CLINGMAN: Selling Out and Buying In

James Clingman | 11/13/2013, 3 p.m.
I have often been told that everyone has a number, a price they would accept to sell out. I wonder ...
James Clingman

The sell-out/buy-in game is most prevalent in political circles, or at least connected to politics in some way or another. Black people are divided over the most trivial political issues, unlike other groups that couldn’t care less – they care about economics. Blacks are also divided over personalities, and as Carter G. Woodson said, we usually go with the mis-leading, do-nothing politicians, and the ones who are scared to make waves. You know the type; docile, non-threatening, scratching and grinning, and all talk but no action. But so what? They are gettin’ paid and lovin’ it.

We are the ones who are suffering because, even though we are holding fast and not selling out, we are buying in to the sell-outs’ mission; so we may as well be selling out ourselves. The point is that we should stop concentrating so much on who is selling out and spend more time dealing with the fact that many of us are buying in to what they say and do. We must be critical thinkers and let these manumission seekers know that while they may continue to sell-out, we will not continue to follow them. That’s on us, brothers and sisters, not them.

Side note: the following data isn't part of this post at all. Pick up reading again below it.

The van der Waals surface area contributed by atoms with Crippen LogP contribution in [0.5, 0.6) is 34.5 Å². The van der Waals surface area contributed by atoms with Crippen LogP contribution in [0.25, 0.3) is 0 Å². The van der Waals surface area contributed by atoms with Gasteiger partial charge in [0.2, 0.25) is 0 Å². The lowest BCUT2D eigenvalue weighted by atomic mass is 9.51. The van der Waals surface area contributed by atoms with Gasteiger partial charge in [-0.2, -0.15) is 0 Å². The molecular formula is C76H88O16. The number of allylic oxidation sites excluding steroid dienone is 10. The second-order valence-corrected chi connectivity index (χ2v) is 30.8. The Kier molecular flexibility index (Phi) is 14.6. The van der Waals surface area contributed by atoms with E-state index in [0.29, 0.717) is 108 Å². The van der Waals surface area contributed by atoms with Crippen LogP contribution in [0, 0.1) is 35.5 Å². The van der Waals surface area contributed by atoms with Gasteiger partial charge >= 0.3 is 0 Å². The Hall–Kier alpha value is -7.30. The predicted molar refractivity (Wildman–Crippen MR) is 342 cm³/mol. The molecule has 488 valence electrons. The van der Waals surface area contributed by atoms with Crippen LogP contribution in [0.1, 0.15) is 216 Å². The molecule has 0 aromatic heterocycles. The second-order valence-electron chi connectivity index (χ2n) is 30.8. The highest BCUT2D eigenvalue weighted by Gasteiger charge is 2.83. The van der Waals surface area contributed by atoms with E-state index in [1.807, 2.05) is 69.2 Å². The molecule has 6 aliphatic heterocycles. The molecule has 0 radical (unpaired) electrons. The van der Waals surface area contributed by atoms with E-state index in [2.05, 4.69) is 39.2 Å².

Jim Clingman, founder of the Greater Cincinnati African American Chamber of Commerce, is the nation’s most prolific writer on economic empowerment for Black people. He is an adjunct professor at the University of Cincinnati and can be reached through his website, blackonomics.com.